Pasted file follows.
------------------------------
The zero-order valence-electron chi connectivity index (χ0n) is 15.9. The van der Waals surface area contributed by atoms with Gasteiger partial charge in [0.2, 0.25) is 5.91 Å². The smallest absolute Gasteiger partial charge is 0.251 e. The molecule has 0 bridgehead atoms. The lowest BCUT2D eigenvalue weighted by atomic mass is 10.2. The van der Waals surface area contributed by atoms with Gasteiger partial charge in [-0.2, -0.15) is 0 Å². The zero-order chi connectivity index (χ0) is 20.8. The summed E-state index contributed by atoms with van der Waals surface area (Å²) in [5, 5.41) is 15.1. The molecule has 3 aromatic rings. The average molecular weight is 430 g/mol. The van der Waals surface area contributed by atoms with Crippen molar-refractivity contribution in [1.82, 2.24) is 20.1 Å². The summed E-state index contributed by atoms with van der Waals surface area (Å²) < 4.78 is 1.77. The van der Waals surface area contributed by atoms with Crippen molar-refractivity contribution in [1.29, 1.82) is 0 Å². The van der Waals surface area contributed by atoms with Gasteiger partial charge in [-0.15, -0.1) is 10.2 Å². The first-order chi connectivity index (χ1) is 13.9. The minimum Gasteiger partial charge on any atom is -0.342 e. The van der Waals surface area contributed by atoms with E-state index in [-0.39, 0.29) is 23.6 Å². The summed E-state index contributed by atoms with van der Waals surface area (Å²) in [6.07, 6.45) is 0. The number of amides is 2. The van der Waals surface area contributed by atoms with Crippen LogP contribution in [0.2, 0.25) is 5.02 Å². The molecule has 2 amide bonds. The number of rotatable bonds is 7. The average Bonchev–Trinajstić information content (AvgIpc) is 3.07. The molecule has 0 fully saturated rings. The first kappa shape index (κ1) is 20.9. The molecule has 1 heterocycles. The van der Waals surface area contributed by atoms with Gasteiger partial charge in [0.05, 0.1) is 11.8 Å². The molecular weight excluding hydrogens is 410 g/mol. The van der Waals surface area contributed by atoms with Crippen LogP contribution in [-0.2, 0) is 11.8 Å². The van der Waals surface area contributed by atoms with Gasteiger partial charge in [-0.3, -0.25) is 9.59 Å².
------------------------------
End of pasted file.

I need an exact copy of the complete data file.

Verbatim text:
The zero-order valence-electron chi connectivity index (χ0n) is 15.9. The van der Waals surface area contributed by atoms with Gasteiger partial charge in [0.2, 0.25) is 5.91 Å². The smallest absolute Gasteiger partial charge is 0.251 e. The molecule has 0 bridgehead atoms. The lowest BCUT2D eigenvalue weighted by atomic mass is 10.2. The van der Waals surface area contributed by atoms with Gasteiger partial charge in [-0.2, -0.15) is 0 Å². The zero-order chi connectivity index (χ0) is 20.8. The summed E-state index contributed by atoms with van der Waals surface area (Å²) in [5, 5.41) is 15.1. The molecule has 3 aromatic rings. The average molecular weight is 430 g/mol. The van der Waals surface area contributed by atoms with Crippen molar-refractivity contribution in [1.82, 2.24) is 20.1 Å². The summed E-state index contributed by atoms with van der Waals surface area (Å²) < 4.78 is 1.77. The van der Waals surface area contributed by atoms with Crippen molar-refractivity contribution in [1.29, 1.82) is 0 Å². The van der Waals surface area contributed by atoms with Gasteiger partial charge in [-0.15, -0.1) is 10.2 Å². The first-order chi connectivity index (χ1) is 13.9. The minimum Gasteiger partial charge on any atom is -0.342 e. The van der Waals surface area contributed by atoms with E-state index in [-0.39, 0.29) is 23.6 Å². The summed E-state index contributed by atoms with van der Waals surface area (Å²) in [6.07, 6.45) is 0. The number of amides is 2. The van der Waals surface area contributed by atoms with Crippen LogP contribution in [0.2, 0.25) is 5.02 Å². The molecule has 2 amide bonds. The number of rotatable bonds is 7. The average Bonchev–Trinajstić information content (AvgIpc) is 3.07. The molecule has 0 fully saturated rings. The first kappa shape index (κ1) is 20.9. The molecule has 1 heterocycles. The van der Waals surface area contributed by atoms with Gasteiger partial charge in [0.05, 0.1) is 11.8 Å². The molecular weight excluding hydrogens is 410 g/mol. The van der Waals surface area contributed by atoms with Crippen LogP contribution in [-0.2, 0) is 11.8 Å². The van der Waals surface area contributed by atoms with Gasteiger partial charge in [-0.3, -0.25) is 9.59 Å².